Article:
Middleburg Film Festival: ITHACA review

Meg Ryan, made famous by being one of America’s sweethearts in SLEEPLESS IN SEATTLE and WHEN HARRY MET SALLY, is trying on a new hat with her directorial debut film, ITHACA.  With the timeliness about gender bias in Hollywood against female directors as well as actresses and female film critics in the news, her nostalgia-tinged film comes at an interesting time.  How good is she behind the camera?  Will she help change the perception of women filmmakers with her star power, or fall victim to the status quo?

Based on William Soroyan’s novel THE HUMAN COMEDY, which was based, in turn, by the writer’s life during World War II, Ithaca follows 14 year old Homer Macauley (Alex Neustaedter), a young American coming of age and learning about life’s challenges as a messenger for a small town telegraph office.   His overworked, grieving mom (Meg Ryan) offers bits of old styled wisdom and encouragement, while Homer deals with his wandering little brother, Ulysees, and his older brother Marcus, (Ryan’s real son Jack Quaid) who writes Homer deep, philosophical letters from the trenches of WWII.  At the telegraph office, his twenty-something employer Tom Spangler (Hamish Linklater) supports him in learning about work and growing to be a man. Wizened, alcoholic, telegraph operator Mr. Grogan (Sam Shepard) guides Marcus through the sorrow, confusion, and pain he experiences every time he has to deliver an “important” telegram from the war office.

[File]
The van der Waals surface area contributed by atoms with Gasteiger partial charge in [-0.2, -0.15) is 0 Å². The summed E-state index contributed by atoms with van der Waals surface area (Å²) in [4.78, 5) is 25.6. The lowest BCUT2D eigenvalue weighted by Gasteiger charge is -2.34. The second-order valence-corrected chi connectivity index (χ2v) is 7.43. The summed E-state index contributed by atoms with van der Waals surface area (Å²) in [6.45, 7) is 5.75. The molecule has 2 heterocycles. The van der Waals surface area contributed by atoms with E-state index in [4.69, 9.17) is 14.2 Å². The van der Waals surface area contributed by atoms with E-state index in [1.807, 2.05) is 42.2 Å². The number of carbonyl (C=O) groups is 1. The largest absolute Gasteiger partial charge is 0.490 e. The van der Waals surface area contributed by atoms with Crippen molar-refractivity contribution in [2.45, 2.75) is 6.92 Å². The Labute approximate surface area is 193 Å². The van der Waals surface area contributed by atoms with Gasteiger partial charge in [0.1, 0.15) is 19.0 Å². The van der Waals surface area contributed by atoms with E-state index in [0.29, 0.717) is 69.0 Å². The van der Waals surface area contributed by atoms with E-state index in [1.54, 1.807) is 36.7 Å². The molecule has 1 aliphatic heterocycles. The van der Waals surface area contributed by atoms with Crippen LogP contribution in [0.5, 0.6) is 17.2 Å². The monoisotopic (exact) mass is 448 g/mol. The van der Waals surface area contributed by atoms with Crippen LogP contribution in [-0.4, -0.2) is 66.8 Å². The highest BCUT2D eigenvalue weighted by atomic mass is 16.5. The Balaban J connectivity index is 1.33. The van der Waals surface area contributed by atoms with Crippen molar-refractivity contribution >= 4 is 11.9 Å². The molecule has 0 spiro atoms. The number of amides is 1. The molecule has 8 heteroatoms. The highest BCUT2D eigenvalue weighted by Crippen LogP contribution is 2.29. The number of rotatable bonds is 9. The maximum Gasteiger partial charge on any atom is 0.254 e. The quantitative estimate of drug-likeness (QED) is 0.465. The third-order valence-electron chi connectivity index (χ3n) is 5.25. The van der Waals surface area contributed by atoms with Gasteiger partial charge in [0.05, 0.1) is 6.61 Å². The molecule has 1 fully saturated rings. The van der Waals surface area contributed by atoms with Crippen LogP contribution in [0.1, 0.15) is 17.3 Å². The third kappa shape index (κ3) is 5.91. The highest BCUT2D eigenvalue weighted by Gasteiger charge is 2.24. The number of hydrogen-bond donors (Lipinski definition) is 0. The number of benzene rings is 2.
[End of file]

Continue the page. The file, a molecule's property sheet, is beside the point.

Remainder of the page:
Clearly operating in Robert Redford THE RIVER RUNS THROUGH IT mode, Ryan makes use of artists like BAFTA winning Cinematographer Andrew Dunne (Lee Daniel’s The Butler, Mrs. Henderson Presents) and Production Designer Stephanie Carroll (Monsoon Wedding, The Namesake) to make a very Norman Rockwell-esque looking film.  Right down to scenes where kids in Little Rascals-like hats sit against a picket fence, as far as evoking the look and feel of a more idealistic time, she is all in.

Mythology is a major influence on the original book, and it’s true of the movie as well.  Two of the children are named after the Greek classic, the ODYSSEY, Homer after the story’s author, and his younger brother after the war-weary soldier returning home from battle.  It’s all about cherishing home, what home means, and how that changes forever by events small and simple, or life-altering and catastrophic.  With every telegraph Homer delivers to an unsuspecting mother, his perception of life darkens. With every letter we hear through voiceover from his brother, Homer’s fear of loss gets greater.  Both the original novel by Soroyan and this new film position Homer as the increasingly weary traveler in time, and reaching adulthood with even an ounce of hope left in his heart is the parallel to the Odyssey’s hero getting home alive.  Also appropriate to the theme is family matriach Mrs. Macauley repeatedly seeing the smiling apparition of her dead husband (Tom Hanks), who represents a place of comfort and emotional safety to which she too cannot return.

Perhaps it’s timing.  With the world currently so full of cynicism and xenophobia, people who can’t go back to seeing life through the eyes of the patriotic, expectant youth of pre-Vietnam America.  Perhaps it’s the lack of well built emotional arcs for the characters.  There is little interaction between Homer and those most frequently around him, and when there is, the language has less nuance that might be desired.  Whatever the mix, the sum of ITHACA doesn’t equal the parts.  Visually it’s a beautiful nostalgia trip, like the cinematic equivalent of Les Brown’s song SENTIMENTAL JOURNEY, and a lovely, pleasant journey it is, even given the darkness therein.  However, fans of Meg Ryan should expect this film is just a toe-dip into the director’s pool.  With experience, her passion will guide her to more balanced screenplays, as well as more committed story and scene elements.  Luckily for her, her fame will give her the chance to direct again, and hone her skills. ITHACA is sweet and nice enough to support if you like idealistic, albeit meandering WWII stories, or want to live inside a Rockwell painting for a while.